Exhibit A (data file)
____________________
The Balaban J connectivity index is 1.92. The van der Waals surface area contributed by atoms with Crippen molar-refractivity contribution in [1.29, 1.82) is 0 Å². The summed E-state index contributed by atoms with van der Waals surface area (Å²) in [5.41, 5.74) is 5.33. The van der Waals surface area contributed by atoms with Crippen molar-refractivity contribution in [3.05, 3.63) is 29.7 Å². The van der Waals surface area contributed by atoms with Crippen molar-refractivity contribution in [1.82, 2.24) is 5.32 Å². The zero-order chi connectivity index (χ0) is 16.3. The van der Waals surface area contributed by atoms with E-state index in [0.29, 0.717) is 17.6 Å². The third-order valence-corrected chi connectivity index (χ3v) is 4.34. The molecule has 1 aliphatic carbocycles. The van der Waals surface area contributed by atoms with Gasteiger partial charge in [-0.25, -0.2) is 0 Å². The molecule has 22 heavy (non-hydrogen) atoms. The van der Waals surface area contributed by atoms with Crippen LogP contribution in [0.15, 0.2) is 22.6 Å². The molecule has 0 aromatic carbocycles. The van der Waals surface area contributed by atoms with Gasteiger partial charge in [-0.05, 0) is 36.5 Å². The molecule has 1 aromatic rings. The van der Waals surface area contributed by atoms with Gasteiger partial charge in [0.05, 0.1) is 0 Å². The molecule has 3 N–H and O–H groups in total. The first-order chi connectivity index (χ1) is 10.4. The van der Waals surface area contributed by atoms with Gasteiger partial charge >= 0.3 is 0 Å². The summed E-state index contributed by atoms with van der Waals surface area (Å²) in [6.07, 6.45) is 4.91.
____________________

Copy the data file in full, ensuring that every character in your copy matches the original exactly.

The Balaban J connectivity index is 1.92. The van der Waals surface area contributed by atoms with Crippen molar-refractivity contribution in [1.29, 1.82) is 0 Å². The summed E-state index contributed by atoms with van der Waals surface area (Å²) in [5.41, 5.74) is 5.33. The van der Waals surface area contributed by atoms with Crippen molar-refractivity contribution in [3.05, 3.63) is 29.7 Å². The van der Waals surface area contributed by atoms with Crippen molar-refractivity contribution in [1.82, 2.24) is 5.32 Å². The zero-order chi connectivity index (χ0) is 16.3. The van der Waals surface area contributed by atoms with E-state index in [0.29, 0.717) is 17.6 Å². The third-order valence-corrected chi connectivity index (χ3v) is 4.34. The molecule has 1 aliphatic carbocycles. The van der Waals surface area contributed by atoms with Gasteiger partial charge in [-0.25, -0.2) is 0 Å². The molecule has 22 heavy (non-hydrogen) atoms. The van der Waals surface area contributed by atoms with Crippen LogP contribution in [0.15, 0.2) is 22.6 Å². The molecule has 0 aromatic carbocycles. The van der Waals surface area contributed by atoms with Gasteiger partial charge in [-0.05, 0) is 36.5 Å². The molecule has 1 aromatic rings. The van der Waals surface area contributed by atoms with Gasteiger partial charge in [0.05, 0.1) is 0 Å². The molecule has 3 N–H and O–H groups in total. The first-order chi connectivity index (χ1) is 10.4. The van der Waals surface area contributed by atoms with Gasteiger partial charge >= 0.3 is 0 Å². The summed E-state index contributed by atoms with van der Waals surface area (Å²) in [6.07, 6.45) is 4.91.